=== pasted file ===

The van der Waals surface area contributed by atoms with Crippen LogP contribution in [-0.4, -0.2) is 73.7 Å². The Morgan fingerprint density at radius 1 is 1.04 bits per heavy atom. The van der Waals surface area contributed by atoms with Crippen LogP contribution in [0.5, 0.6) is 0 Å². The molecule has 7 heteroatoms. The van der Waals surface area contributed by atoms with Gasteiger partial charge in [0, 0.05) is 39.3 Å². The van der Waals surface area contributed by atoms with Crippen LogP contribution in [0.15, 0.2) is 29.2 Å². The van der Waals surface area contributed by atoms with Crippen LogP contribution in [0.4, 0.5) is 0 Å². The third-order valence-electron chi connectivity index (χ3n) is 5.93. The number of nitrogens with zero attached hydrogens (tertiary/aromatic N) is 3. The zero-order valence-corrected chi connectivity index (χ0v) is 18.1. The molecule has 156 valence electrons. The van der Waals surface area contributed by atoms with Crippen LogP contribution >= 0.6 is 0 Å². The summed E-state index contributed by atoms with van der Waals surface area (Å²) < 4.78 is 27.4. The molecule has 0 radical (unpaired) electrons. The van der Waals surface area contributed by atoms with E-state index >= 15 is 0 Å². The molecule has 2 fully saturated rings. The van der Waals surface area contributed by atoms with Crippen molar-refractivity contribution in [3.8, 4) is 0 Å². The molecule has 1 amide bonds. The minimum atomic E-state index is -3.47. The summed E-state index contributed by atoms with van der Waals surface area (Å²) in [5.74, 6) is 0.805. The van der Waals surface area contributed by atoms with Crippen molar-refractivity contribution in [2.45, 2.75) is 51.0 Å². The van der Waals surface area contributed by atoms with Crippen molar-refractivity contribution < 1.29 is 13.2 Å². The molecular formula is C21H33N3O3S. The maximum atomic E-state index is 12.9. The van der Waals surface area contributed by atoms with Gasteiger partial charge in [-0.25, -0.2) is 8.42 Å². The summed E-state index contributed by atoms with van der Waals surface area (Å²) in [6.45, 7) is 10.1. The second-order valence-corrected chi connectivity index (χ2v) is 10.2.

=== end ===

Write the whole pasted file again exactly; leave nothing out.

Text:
The van der Waals surface area contributed by atoms with Crippen LogP contribution in [-0.4, -0.2) is 73.7 Å². The Morgan fingerprint density at radius 1 is 1.04 bits per heavy atom. The van der Waals surface area contributed by atoms with Crippen LogP contribution in [0.5, 0.6) is 0 Å². The molecule has 7 heteroatoms. The van der Waals surface area contributed by atoms with Gasteiger partial charge in [0, 0.05) is 39.3 Å². The van der Waals surface area contributed by atoms with Crippen LogP contribution in [0.15, 0.2) is 29.2 Å². The van der Waals surface area contributed by atoms with Crippen LogP contribution in [0.4, 0.5) is 0 Å². The third-order valence-electron chi connectivity index (χ3n) is 5.93. The number of nitrogens with zero attached hydrogens (tertiary/aromatic N) is 3. The zero-order valence-corrected chi connectivity index (χ0v) is 18.1. The molecule has 156 valence electrons. The van der Waals surface area contributed by atoms with Crippen LogP contribution >= 0.6 is 0 Å². The summed E-state index contributed by atoms with van der Waals surface area (Å²) < 4.78 is 27.4. The molecule has 0 radical (unpaired) electrons. The van der Waals surface area contributed by atoms with E-state index >= 15 is 0 Å². The molecule has 2 fully saturated rings. The van der Waals surface area contributed by atoms with Crippen molar-refractivity contribution in [3.8, 4) is 0 Å². The molecule has 1 amide bonds. The minimum atomic E-state index is -3.47. The summed E-state index contributed by atoms with van der Waals surface area (Å²) in [5.74, 6) is 0.805. The van der Waals surface area contributed by atoms with Crippen molar-refractivity contribution in [2.45, 2.75) is 51.0 Å². The van der Waals surface area contributed by atoms with Crippen molar-refractivity contribution < 1.29 is 13.2 Å². The molecular formula is C21H33N3O3S. The maximum atomic E-state index is 12.9. The van der Waals surface area contributed by atoms with Gasteiger partial charge in [-0.25, -0.2) is 8.42 Å². The summed E-state index contributed by atoms with van der Waals surface area (Å²) in [6.45, 7) is 10.1. The second-order valence-corrected chi connectivity index (χ2v) is 10.2.